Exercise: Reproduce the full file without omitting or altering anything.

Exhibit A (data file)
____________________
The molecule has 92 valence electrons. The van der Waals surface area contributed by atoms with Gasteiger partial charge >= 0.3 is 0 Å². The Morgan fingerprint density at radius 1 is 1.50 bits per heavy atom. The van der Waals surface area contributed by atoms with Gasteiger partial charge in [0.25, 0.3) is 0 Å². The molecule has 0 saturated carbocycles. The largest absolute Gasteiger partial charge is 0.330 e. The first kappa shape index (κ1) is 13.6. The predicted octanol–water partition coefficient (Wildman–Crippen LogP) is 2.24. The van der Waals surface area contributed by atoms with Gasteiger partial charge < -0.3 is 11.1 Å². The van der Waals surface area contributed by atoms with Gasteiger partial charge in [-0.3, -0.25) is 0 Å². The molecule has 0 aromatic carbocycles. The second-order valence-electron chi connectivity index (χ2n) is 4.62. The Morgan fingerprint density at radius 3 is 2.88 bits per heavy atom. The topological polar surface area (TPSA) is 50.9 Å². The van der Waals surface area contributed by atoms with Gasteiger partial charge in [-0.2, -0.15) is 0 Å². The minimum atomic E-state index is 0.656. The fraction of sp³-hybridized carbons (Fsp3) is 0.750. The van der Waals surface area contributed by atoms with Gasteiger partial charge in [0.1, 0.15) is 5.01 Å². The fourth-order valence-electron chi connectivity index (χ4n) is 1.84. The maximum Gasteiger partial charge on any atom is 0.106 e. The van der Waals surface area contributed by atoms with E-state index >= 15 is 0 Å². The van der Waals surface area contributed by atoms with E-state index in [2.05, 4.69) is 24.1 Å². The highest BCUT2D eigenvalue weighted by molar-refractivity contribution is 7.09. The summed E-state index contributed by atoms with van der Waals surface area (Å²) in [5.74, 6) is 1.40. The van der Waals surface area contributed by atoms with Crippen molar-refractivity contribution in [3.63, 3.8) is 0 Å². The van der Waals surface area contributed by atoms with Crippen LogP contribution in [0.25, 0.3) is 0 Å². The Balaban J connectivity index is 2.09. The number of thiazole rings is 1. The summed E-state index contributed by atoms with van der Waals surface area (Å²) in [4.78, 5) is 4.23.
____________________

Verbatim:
The molecule has 92 valence electrons. The van der Waals surface area contributed by atoms with Gasteiger partial charge >= 0.3 is 0 Å². The Morgan fingerprint density at radius 1 is 1.50 bits per heavy atom. The van der Waals surface area contributed by atoms with Gasteiger partial charge in [0.25, 0.3) is 0 Å². The molecule has 0 saturated carbocycles. The largest absolute Gasteiger partial charge is 0.330 e. The first kappa shape index (κ1) is 13.6. The predicted octanol–water partition coefficient (Wildman–Crippen LogP) is 2.24. The van der Waals surface area contributed by atoms with Gasteiger partial charge < -0.3 is 11.1 Å². The van der Waals surface area contributed by atoms with Gasteiger partial charge in [-0.3, -0.25) is 0 Å². The molecule has 0 aromatic carbocycles. The second-order valence-electron chi connectivity index (χ2n) is 4.62. The Morgan fingerprint density at radius 3 is 2.88 bits per heavy atom. The topological polar surface area (TPSA) is 50.9 Å². The van der Waals surface area contributed by atoms with Gasteiger partial charge in [-0.2, -0.15) is 0 Å². The minimum atomic E-state index is 0.656. The fraction of sp³-hybridized carbons (Fsp3) is 0.750. The van der Waals surface area contributed by atoms with Gasteiger partial charge in [0.1, 0.15) is 5.01 Å². The fourth-order valence-electron chi connectivity index (χ4n) is 1.84. The maximum Gasteiger partial charge on any atom is 0.106 e. The van der Waals surface area contributed by atoms with E-state index >= 15 is 0 Å². The van der Waals surface area contributed by atoms with E-state index in [2.05, 4.69) is 24.1 Å². The highest BCUT2D eigenvalue weighted by molar-refractivity contribution is 7.09. The summed E-state index contributed by atoms with van der Waals surface area (Å²) in [5.74, 6) is 1.40. The van der Waals surface area contributed by atoms with Crippen molar-refractivity contribution in [3.63, 3.8) is 0 Å². The van der Waals surface area contributed by atoms with Crippen LogP contribution in [0.25, 0.3) is 0 Å². The Balaban J connectivity index is 2.09. The number of thiazole rings is 1. The summed E-state index contributed by atoms with van der Waals surface area (Å²) in [4.78, 5) is 4.23.